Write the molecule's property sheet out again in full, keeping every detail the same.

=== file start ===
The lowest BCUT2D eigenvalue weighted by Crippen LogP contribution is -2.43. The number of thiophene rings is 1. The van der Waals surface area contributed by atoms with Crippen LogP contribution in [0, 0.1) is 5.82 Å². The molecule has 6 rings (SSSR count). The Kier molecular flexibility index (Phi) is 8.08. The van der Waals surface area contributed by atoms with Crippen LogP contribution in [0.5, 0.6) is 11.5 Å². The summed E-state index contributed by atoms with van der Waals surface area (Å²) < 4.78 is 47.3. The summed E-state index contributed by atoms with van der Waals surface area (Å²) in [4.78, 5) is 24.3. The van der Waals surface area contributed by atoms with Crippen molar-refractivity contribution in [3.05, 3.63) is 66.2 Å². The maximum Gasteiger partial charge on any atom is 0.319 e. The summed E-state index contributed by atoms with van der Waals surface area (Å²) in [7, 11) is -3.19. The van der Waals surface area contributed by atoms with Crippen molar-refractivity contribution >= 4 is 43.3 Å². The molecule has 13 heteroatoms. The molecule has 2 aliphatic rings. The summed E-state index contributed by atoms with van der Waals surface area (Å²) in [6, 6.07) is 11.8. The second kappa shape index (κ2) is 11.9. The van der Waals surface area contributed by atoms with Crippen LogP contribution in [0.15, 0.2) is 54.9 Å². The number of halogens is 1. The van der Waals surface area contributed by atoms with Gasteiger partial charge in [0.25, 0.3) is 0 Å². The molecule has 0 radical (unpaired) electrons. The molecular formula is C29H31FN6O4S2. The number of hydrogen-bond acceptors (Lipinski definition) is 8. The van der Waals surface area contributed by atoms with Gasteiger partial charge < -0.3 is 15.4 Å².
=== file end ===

The lowest BCUT2D eigenvalue weighted by Crippen LogP contribution is -2.43. The number of thiophene rings is 1. The van der Waals surface area contributed by atoms with Crippen LogP contribution in [0, 0.1) is 5.82 Å². The molecule has 6 rings (SSSR count). The Kier molecular flexibility index (Phi) is 8.08. The van der Waals surface area contributed by atoms with Crippen LogP contribution in [0.5, 0.6) is 11.5 Å². The summed E-state index contributed by atoms with van der Waals surface area (Å²) < 4.78 is 47.3. The summed E-state index contributed by atoms with van der Waals surface area (Å²) in [4.78, 5) is 24.3. The van der Waals surface area contributed by atoms with Crippen molar-refractivity contribution in [3.05, 3.63) is 66.2 Å². The maximum Gasteiger partial charge on any atom is 0.319 e. The summed E-state index contributed by atoms with van der Waals surface area (Å²) in [7, 11) is -3.19. The van der Waals surface area contributed by atoms with Crippen molar-refractivity contribution >= 4 is 43.3 Å². The molecule has 13 heteroatoms. The molecule has 2 aliphatic rings. The summed E-state index contributed by atoms with van der Waals surface area (Å²) in [6, 6.07) is 11.8. The second kappa shape index (κ2) is 11.9. The van der Waals surface area contributed by atoms with Crippen LogP contribution in [0.15, 0.2) is 54.9 Å². The number of halogens is 1. The van der Waals surface area contributed by atoms with Gasteiger partial charge in [0.25, 0.3) is 0 Å². The molecule has 0 radical (unpaired) electrons. The molecular formula is C29H31FN6O4S2. The number of hydrogen-bond acceptors (Lipinski definition) is 8. The van der Waals surface area contributed by atoms with Gasteiger partial charge < -0.3 is 15.4 Å².